Posts Tagged ‘abolish the Fed’

Growth economics is about to meet its maker. Debt is money. We have taken on too much debt. If debt is reduced so then is the global economy for the repayment of debt equals the destruction of money which is essentially the destruction of an economy. But don’t take it from me. Read the following explanation of how money is created and destroyed. Unlike my alarmist goading it is well written in a matter of fact tone.

Whether you like it or not this is the reality that we all must deal with going forward. The problems will not simply go away. The future will not magically become full of hope and optimism. The years ahead will be challenging and disorienting. This crisis is not like the ones we’ve been through so many times before…it is more akin to the fall of Rome… Well at least for America it is. But all other nations of the world will suffer collateral damage as the U.S. Behemoth rolls over and dies.


Interest creation is a functional glitch in the system, one which must be understood. When money is created in the current loan process, money with which to pay the interest is not created. Interest owed is only set up as a debt to the bank. No money is created to pay it with. As a result of this bookkeeping system the principle put into circulation is insufficient to repay the principal and interest owed. So either the trader uses money that someone else borrowed to pay his interest, or he does not pay all the principal and interest.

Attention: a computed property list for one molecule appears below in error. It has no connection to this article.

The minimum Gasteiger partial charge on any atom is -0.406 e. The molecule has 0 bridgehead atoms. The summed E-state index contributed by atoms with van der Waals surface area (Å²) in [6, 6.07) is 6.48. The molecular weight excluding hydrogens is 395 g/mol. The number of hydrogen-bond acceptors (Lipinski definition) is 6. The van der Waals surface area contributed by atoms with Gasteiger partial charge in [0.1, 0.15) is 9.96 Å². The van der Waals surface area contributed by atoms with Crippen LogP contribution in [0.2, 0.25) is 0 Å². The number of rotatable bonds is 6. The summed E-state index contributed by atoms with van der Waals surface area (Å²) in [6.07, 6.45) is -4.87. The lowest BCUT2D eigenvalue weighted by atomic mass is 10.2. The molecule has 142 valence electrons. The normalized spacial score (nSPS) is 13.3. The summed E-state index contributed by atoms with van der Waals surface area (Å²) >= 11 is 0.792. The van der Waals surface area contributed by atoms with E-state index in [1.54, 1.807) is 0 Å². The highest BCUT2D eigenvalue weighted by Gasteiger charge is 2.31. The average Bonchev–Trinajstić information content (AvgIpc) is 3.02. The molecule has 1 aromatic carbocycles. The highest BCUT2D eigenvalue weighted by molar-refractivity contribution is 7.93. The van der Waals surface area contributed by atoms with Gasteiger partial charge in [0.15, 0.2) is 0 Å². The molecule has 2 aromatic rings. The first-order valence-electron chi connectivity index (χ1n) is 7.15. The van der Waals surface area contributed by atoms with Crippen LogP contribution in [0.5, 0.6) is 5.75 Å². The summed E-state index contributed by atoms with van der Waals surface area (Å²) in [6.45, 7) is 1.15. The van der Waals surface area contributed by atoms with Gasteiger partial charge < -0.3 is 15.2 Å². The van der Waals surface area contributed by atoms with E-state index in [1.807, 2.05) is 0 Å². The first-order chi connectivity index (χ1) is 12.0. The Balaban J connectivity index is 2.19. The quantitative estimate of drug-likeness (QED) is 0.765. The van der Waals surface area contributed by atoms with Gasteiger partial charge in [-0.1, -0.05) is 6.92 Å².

In the first case, someone else is in a worse position to make their payments. In the second case this trader is drawn into a downward spiral of debt. No matter how hard we try, somebody always has to lose. Because money is not created with which to pay interest, interest can never all be paid. Because traders have to pay out interest, they never have enough money for all their needs. Scarcity of money drives up prices, meaning money becomes worth less, which we call inflation.

Economic growth masks the inflation issue, by bringing in new wealth to borrow on (monetize), creating more money with which to pay the ever increasing interest tax load. In the current system, the economy must continually grow so that there is sufficient money available to keep the system operating. This system flaw caused by interest creation is the reason why economists commonly see the need for an economics of growth, rather than sustainable, dynamic steady state (homeostatic) economics.

Total outstanding interest and total current interest due and payable increase exponentially over time. In other words, as time goes on, outstanding debt becomes larger and larger with respect to the sum of all exchanges, what we call Gross National Product ‑‑ (GNP) the productive capacity of our nation. Because the overall interest load grows exponentially, it inevitably grows to be a larger and larger part of GNP. As the interest load becomes a significant portion of GNP, the system breaks down, because an ever larger portion of money is going to pay the growing interest load. A recession or depression is necessary in which some of the debt, and its interest load, is wiped out thru unpayable debts and bankruptcies. Sometimes smaller banks even fail, if too many of their clients are forced into losses and foreclosure.5